In the mid-1990’s, I took a road trip with a friend from Kalamazoo, Michigan, to visit another friend living in Amherst, Massachusetts. While canoeing, we happened upon a rock face at waters edge. Two of us jumped at the same time from a 30-foot cliff, my friend (top) appearing to defy gravity having used a rope swing, while I simply dropped like a rock. Geronimo!
I was competing in a PDGA sanctioned disc golf tournament on a warm day with mild winds during the summer of 1999. The event was held at Cold Brook Park, located in Climax, Michigan, between Kalamazoo and Battle Creek.
At that time, organizers commonly added six alternate baskets to the 18-hole layout, in order to accommodate a larger field of players. The first new basket in this expanded 24-hole format followed the 16th hole, and was a short birdie opportunity along the edge of Portage Lake.
Everything seemed fine as our group approached the tee pad. The wind was calm and there weren’t any trees as obstacles, only a water hazard to avoid along the right edge of the fairway.
And then, it happened.
From out of nowhere, a small gaggle of geese flew closely overhead at a high rate of speed! They couldn’t have been more than 10-feet above the ground, riding the leading edge of a weather system. We all ducked, rising again only to be immediately greeted by headwinds of approx. 30 miles per hour, sustained for the remainder of the tournament.
So much for an easy shot – now, the water loomed large.
It was 1996 and I was 32 years old living in Kalamazoo, Michigan. My gym was American Fitness and I was working out 5 days per week (3-on-1-off, 2-on-1-off).
One day, I noticed a flyer posted on the bulletin board, advertising for a strong man contest to be held in 2 weeks – who could bench press their own weight the most times? This was my favorite exercise, so I decided to enter the competition.
The contest would be judged, and lifters had to adhere to the following rules:
- no bouncing weight off of ones chest
- no arched back – ones back must remain flat, in contact with bench
- to count, each repetition must be full and cleared as “good” by judge
- contestants would compete based on a weight class bracket
The event was to be held at an old, industrial building near the railroad tracks on the east side of town, used at that time for a bar known as The Warehouse. Based on my weight, I was in the 175-200 lbs. weight class bracket.
When it was time, I arrived to see that many others were also interested in competing, and a local news station had their camera set up to record the event. The first order of business entailed stepping on a scale to be weighed by an official. Each individual did so in private without clothing, and I weighed 190.5 lbs.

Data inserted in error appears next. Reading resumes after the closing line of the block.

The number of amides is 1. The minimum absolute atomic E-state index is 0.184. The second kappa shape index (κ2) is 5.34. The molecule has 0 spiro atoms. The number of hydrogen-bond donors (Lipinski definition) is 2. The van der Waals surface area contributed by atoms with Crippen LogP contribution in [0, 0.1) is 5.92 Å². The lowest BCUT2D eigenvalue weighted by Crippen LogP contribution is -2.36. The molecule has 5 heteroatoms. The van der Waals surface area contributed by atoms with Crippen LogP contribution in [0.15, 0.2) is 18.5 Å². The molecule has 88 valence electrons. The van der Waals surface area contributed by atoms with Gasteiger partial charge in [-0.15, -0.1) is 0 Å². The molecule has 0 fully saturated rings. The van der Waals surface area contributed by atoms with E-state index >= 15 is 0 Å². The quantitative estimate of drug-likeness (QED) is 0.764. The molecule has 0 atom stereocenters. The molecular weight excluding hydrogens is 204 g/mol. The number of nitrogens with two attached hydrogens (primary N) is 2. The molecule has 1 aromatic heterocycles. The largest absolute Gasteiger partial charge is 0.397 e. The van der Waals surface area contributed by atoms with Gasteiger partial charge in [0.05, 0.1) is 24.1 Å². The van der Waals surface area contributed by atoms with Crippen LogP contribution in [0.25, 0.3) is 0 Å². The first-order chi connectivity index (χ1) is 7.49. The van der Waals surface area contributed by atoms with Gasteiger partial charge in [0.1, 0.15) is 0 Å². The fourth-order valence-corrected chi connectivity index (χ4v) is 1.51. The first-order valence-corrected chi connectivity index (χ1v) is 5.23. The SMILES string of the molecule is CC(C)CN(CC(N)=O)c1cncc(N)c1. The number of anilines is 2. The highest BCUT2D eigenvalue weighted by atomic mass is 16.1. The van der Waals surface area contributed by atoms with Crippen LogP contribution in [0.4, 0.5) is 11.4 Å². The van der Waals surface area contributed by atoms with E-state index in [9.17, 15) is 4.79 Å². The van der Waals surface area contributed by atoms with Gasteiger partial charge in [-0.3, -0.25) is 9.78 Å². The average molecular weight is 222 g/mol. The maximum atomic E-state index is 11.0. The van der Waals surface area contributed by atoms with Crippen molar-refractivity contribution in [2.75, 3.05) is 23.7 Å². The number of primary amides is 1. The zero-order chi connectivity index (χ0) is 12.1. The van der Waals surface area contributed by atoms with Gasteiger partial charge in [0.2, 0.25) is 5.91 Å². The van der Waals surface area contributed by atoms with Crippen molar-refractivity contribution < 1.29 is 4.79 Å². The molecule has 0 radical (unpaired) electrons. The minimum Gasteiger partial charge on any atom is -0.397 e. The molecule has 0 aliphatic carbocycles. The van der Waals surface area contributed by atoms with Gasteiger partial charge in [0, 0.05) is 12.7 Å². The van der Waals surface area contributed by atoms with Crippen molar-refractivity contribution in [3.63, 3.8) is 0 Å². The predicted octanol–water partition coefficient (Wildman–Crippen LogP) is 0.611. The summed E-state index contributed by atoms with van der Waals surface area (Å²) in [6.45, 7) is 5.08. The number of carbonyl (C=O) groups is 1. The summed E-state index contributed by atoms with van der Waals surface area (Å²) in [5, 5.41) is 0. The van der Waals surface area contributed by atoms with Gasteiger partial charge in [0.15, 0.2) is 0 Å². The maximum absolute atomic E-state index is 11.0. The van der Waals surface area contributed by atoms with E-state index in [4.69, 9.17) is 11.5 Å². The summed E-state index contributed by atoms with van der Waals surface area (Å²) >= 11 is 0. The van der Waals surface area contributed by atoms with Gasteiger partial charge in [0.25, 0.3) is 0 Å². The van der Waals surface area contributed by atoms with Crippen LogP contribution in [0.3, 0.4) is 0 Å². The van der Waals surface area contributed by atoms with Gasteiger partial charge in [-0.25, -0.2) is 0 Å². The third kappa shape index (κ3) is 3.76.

It was at that point that I learned another contest rule – that is, that weights would be rounded up in 5-lb. increments. Thus, I’d be lifting 195 lbs. instead of my actual weight. It was suggested that I run outside around the building a few times – hoping to lose 1/2 pound – and that a second weighing would be made available. I thought about it but wanted to conserve my energy, so I declined.
I waited for my turn back in the main room, stretching my muscles and warming-up on one of several bench presses made available.
When I was finally called, I walked up onto the stage, listened to a brief review of the rules by an official, and then got into position on the bench. Next, as with each competitor, a judge (a.k.a., the spotter) assisted in safely removing the weight from the rack, thereafter releasing contact for me to begin lifting.
I bench pressed 195 lbs. for 29 clean repetitions, good enough for second place in my weight class bracket. First place went to a 178 lb. competitor (from my gym!) who pressed 180 lbs. for 31 clean repetitions.
All told, I bench pressed 5655 lbs. during that series of lifts, which (in consolation only) was a total of 75 lbs. more then the winner. My 29 presses were also the 2nd most of any competitor across all weight class brackets at the event.
Living in Kalamazoo, Michigan, at the time, this neighborhood cat would periodically enter through a small window opening of my upstairs apartment in an older house. Shelter from rain, comfortable seating and an occasional helping of tunafish from a can served to reinforce a friendship over time.
Thanks for stopping by!